Sandra Rockman at the helm of ‘Our Town’ production
Special to The Union
Know & GO
WHAT: “Our Town”
WHEN: 7 p.m. Thursday, 8 p.m. Friday, 2 p.m. and 8 p.m. on Saturday. Final performances Nov. 1-3.
COST: Tickets are $15 Thursday, $20 Friday and & Saturday.
MORE INFO: Sandra Rockman also leads acting workshops. Anyone interested can reach the director at (530) 277-6514.
John Lennon is purported to have famously said, “Life is
what happens while you’re busy making other plans,” and that would certainly seem to hold true for theater director Sandra Rockman.
Rockman came to Nevada County more than three decades ago, initially believing her time here would be a short stay between stops. This area has not only become her permanent home, but also been a place where she can flourish creatively, honing her craft as actress, playwright and director.
Currently, Rockman is directing the Paul Emery Production of “Our Town” at the historic Nevada City Theatre. Rockman was kind enough to sit down with me between rehearsals for an interview discussing her life, love of theater and the play she is currently helming.
Rockman grew up in New York City and remembers frequently taking the subway with her mother to Broadway. As a young person, she always had a burning desire to perform, spending countless hours in her bedroom learning and singing along to musicals. Summers, she would attend a camp that encouraged participation in theater and after reaching high school, she would travel into Manhattan on Saturdays to study acting at an academy.
Rockman said she found theater and acting to be an ideal way of freeing herself from the emotional turmoil of a highly dysfunctional family. Without going into great detail, she revealed that both her father and brother committed suicide.
“I was from a new immigrant family, my father was from Russia and we were crawling our way up into the middle class,” she said. “There were a lot of emotional problems and theater was my escape. Theater was how I received permission to be somebody else and not have to be in the midst of the mess of family life.”
In the late 70s, Rockman moved to this area from San Francisco, after a long period of time in which theater was no longer a part of her life.
Almost immediately, she found herself integrated into a burgeoning performance group called the Foothill Theatre Company.
“We were a force for theater,” Rockman said. “We did edgy, wonderful, hugely creative original pieces and classical pieces and weird pieces. It was a seminal period for growing a regional theater company and we wound up with a national reputation.”
Rockman has also directed productions for the Community Asian Theatre of the Sierra and Sierra Stages. Her list of accomplishments includes being nominated for an ELLY for Best Director in “A Funny Thing Happened on the Way to the Forum.” As a playwright, she has had her work produced in Dallas, Sacramento, Los Angeles and San Francisco and guesstimates having directed over 30 productions and acted in another 50 more.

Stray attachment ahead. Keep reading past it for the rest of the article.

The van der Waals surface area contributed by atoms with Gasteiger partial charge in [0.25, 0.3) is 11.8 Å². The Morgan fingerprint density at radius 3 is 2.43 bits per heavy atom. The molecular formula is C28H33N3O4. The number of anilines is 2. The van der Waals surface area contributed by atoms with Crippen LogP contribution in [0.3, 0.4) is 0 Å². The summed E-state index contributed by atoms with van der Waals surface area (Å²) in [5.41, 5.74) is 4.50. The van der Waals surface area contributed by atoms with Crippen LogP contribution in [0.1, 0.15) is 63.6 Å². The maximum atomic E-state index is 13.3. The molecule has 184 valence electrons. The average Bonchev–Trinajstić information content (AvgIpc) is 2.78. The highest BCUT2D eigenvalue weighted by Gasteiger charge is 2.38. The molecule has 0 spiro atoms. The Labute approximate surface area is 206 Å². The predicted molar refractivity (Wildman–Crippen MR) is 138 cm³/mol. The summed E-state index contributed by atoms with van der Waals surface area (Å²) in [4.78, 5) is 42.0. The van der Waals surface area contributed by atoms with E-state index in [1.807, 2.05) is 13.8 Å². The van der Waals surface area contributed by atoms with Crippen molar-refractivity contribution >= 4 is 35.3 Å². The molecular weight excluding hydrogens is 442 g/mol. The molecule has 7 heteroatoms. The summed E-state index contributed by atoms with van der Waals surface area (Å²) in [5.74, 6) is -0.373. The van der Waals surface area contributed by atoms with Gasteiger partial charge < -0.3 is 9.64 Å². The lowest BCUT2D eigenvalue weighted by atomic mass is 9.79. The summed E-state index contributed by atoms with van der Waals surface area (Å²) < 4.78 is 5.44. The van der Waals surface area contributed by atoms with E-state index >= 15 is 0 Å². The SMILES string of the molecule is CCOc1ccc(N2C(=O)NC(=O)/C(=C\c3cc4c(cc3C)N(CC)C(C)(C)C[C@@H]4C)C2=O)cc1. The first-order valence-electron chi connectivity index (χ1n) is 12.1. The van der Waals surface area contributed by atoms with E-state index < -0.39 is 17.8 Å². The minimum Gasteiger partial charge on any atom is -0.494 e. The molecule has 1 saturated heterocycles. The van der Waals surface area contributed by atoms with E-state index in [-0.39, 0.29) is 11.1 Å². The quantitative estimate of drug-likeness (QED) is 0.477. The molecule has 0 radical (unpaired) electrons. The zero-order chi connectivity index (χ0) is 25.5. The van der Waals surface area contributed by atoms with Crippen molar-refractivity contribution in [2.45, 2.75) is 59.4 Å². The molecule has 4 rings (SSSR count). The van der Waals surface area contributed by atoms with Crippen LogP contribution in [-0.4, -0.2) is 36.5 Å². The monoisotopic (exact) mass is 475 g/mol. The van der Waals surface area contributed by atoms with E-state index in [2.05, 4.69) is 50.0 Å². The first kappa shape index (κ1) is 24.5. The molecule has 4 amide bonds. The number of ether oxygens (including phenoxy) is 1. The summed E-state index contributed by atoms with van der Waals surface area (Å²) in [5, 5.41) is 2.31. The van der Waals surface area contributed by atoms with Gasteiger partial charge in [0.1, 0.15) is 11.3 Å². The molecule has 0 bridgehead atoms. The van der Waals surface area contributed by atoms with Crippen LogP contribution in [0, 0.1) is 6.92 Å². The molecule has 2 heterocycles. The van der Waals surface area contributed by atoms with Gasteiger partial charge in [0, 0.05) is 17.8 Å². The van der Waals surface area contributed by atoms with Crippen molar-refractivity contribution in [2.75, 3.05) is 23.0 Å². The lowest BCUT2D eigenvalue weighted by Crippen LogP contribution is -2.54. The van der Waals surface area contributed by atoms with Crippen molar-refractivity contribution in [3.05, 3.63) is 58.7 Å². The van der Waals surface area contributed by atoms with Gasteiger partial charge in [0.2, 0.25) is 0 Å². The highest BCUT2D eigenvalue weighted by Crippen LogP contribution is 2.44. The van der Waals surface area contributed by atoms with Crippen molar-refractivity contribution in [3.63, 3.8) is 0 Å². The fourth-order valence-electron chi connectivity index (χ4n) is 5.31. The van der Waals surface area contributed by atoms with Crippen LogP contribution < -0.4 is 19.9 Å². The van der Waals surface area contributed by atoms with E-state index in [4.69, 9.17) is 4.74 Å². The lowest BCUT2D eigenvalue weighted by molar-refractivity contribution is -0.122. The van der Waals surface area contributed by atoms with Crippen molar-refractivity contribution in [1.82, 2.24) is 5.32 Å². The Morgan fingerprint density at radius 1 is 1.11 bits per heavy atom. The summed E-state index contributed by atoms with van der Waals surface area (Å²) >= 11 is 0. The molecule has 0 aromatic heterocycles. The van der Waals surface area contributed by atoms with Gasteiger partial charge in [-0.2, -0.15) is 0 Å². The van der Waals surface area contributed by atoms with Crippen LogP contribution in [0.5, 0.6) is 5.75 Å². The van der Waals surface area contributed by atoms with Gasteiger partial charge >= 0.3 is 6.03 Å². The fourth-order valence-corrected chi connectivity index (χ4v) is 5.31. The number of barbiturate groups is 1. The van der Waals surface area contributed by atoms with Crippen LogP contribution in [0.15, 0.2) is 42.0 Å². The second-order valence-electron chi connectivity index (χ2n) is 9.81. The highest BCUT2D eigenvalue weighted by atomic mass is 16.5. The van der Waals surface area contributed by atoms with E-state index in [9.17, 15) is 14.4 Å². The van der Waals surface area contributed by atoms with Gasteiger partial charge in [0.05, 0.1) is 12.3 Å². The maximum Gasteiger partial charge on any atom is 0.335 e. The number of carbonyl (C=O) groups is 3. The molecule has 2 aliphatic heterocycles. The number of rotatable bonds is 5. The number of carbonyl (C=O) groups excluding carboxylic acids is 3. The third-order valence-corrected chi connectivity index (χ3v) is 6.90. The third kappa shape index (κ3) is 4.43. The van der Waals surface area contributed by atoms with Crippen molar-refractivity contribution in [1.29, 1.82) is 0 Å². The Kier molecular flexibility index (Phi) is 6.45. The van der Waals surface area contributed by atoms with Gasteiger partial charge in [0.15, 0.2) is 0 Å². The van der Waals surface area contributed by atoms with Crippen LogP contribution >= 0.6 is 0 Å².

A self-described “big city girl,” Rockman has now lived in Nevada County for 35 years, due largely to the presence of a “vital theater community” and a “wonderful man” whom she met here and married.
“I never expected to stay here, I thought I would be here for a year or so and then go somewhere else,” Rockman said. “But this has been a great place to have an adult life. I’ve been able to lead a very creative existence and reinvent myself as somebody beyond the survivor-victim, sad story of my family background. Because of that, I’ve been able to take the emotional spectrum and bring it to the stage.”
As director, Rockman seemingly sweats every detail.
“I’m very nervous at home all day, but then when I come to the theater, I’m working and I’m OK,” she said. “Otherwise, I’m fretting about, ‘did I remember this and what about that and what am I not seeing.’”
Rockman marvels at how “Our Town,” a play written in the 1930s, could still resonate so well in modern life.
“‘Our Town’ is a very beautiful play because it’s simple, but is very difficult to do,” she said. “It’s a classic play about what humans are like. You can look at it as an historical piece, but on the other hand it’s also about what is happening now between fathers and sons, mothers and daughters, husbands and wives, brothers and sisters.
“It deals with the depths of humanity and reminds us that life passes so quickly.”
Now in her 60s, Rockman sees her love affair with local theater continuing well into the foreseeable future.
“Theater keeps my heart pounding,” she said.
Tom Kellar is a freelance writer living in Grass Valley. Contact him at firstname.lastname@example.org.
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